Driffield NewsNEWS

‘Please support appeals for earthquake victims’

A Syrian woman who came to Driffield as a refugee over five years ago to escape the civil war in her homeland, is urging people in the Capital of the Wolds and local villages to support the humanitarian efforts that have been set up following the devastating Turkey-Syria earthquake.

Walaa Saeed arrived in East Yorkshire with her husband and two children back in 2017, where she sought sanctuary as the civil unrest in Syria continued.

It means Walaa has not seen the family she left back home for several years, but they are never far from her thoughts.

When her phone rang on several occasions on 6th February, Walaa was concerned that it was a call to say her father had been taken ill.

However, the call brought news that a series of violent earthquakes had hit northern and western Syria, including the city of Idlib, where her family live, as well as southern and central Turkey.

The 7.8 magnitude earthquake caused widespread damage in north-west Syria and was followed by a series of aftershocks that also hit the area.

At the time of going to press, 3,868 people in Syria had died as a result of the earthquake, whilst a large winter storm has hampered rescue efforts and leaves those who have survived at severe risk of hypothermia.

A major humanitarian effort is now underway; however, aid has reached Syria more slowly due to the current political situation.

Thankfully, after several attempts to gain contact with them, Walaa discovered that her family were safe. However, the same cannot be said for thousands of other Syrians, with the situation worsening by the day.

“My family and I, my husband and two children, arrived in the UK in October 2017,” Walaa told the Wolds Weekly.

“We came through the UN as refugees and everyone here made us feel really welcome.

“We have completed five years and four months here, but we did not get here until we left Syria, then went to Jordan, then to Britain.

“I left my father, mother and sisters since that time. I haven’t seen them in years and can’t get over this yet.

“The family that I left in Syria are my father, mother and three sisters, but I also have brothers who emigrated to Lebanon, Turkey and Sweden.

“On the morning of the earthquake, my friend called several times and I was surprised at the time of the call because it was very early, but for a moment my mind started to take me left and right, and the first thing that occurred to me was that it might be bad news about my family, especially my father, because he is very ill and sick.

“A strong earthquake had hit Syria and one of the affected areas is where my family lives, the city of Idlib in Kafr Takharim, north-western Syria, on the Turkish border.

“Here I felt that my heart stopped for a moment, fearing for them. I tried to contact all of them, but there was no answer, and after several attempts the fear only increased.

“My sister’s husband answered the phone and reassured me that they were fine, but the situation is very bad, there are many victims and there is no communication network and since that day my family and I have been watching the news and pictures that have spread on social media and we are afraid, our hearts ache for this situation.”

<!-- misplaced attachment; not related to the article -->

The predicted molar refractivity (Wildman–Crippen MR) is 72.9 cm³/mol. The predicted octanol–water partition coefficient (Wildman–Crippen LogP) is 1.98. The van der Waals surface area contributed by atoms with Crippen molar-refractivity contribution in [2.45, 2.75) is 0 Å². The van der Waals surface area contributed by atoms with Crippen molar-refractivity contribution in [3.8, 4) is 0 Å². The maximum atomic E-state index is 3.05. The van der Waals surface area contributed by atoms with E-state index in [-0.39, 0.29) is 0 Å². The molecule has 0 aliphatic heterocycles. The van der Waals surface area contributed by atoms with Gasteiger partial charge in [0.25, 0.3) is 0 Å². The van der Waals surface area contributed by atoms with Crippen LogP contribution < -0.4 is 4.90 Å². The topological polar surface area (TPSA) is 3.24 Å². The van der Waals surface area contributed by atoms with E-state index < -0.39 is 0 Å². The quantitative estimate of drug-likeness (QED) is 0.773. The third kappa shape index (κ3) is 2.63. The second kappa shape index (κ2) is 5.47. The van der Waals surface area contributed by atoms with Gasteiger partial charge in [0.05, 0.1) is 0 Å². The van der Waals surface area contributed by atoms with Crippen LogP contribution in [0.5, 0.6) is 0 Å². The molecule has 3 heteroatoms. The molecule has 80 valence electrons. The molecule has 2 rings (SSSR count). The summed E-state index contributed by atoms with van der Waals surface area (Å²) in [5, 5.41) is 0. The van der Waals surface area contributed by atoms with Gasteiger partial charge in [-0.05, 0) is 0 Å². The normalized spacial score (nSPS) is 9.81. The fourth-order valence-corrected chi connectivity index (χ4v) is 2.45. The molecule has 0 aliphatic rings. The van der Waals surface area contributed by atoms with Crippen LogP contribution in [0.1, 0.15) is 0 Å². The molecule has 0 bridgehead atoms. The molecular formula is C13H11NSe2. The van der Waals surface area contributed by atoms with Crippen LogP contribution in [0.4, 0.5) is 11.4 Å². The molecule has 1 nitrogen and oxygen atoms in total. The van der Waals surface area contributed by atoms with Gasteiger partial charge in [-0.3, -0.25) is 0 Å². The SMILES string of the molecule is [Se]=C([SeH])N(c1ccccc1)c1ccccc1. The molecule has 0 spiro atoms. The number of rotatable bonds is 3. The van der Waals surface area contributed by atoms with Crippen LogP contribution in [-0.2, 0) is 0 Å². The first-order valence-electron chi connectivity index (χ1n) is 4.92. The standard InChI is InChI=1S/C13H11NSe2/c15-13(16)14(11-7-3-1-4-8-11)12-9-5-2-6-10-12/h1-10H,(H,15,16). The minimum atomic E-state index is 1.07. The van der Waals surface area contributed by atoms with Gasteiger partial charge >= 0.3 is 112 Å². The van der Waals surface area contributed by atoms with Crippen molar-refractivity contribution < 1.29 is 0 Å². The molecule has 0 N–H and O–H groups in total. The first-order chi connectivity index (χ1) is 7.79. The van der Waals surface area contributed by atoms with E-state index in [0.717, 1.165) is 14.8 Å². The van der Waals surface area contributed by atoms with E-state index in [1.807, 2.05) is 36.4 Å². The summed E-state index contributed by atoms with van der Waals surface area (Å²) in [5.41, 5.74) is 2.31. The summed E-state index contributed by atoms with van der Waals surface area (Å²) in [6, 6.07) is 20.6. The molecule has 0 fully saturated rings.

Following the earthquake, over 2,000 Syria Civil Defence volunteers were sent to the affected areas to begin search and rescue efforts.

But it wasn’t until 9th February that the first international humanitarian assistance started to trickle into north-western Syria. It’s hoped that by opening two further border crossings, further aid will reach the areas in Syria that require it the most.

Immediate priorities are search and rescue, medical treatment for the injured, shelter for those who have lost their homes, heating in safe spaces, blankets, warm clothes and ensuring people have food and clean water.

Walaa said that with some of the aid failing to reach Idlib, she fears for her family.

She is urging everyone to come together and support the various appeals that have been set up, such as the DEC’s Turkey-Syria Earthquake Appeal, where people can make financial donations.

“Most of the aid that has been sent by other countries goes to areas that are under the Syrian government, but Idlib did not receive any aid because it is considered as an area that is out of the government’s control,” said Walaa.

“Aid couldn’t reach them. I couldn’t stand and watch without doing anything whatsoever.

“Maybe I can convey the wounded voice of the people still in Syria. This is my homeland, this is my family, this hurts me and it pains me.

“Now the people of Syria really need us and would appreciate help. Their homes were demolished, some families survived in the open and some did not.

“They need everything, such as treatment, food, tents, warm clothes, blankets, and money, anything that can help them, even nappies which are a basic need for all new born babies.

“I was always worried about my family because of the war, but now the fear has increased more than ever.

“And I wasn’t prepared for any bad news that might arrive. Therefore, we Syrians are always scared.

“We have no security since the war broke out. We left our homes and our country.

“I don’t know if I will see my family one day, but at least I feel reassured when they are healthy, well and happy.

“My dream that I hope to come true every day is that my sister who sought refuge in Lebanon, comes here because her family’s situation is very bad and she has children who have become adults and have not had any education which is a big problem, as it’s a child’s basic right.

“Let us all stand together in these circumstances. And I hope anyone that can help does, as it would really make a difference.”

Related Articles

Back to top button

Adblock Detected

Please allow ads on our site Ads help pay for our website and content. Switch off your ad-blocker and enjoy.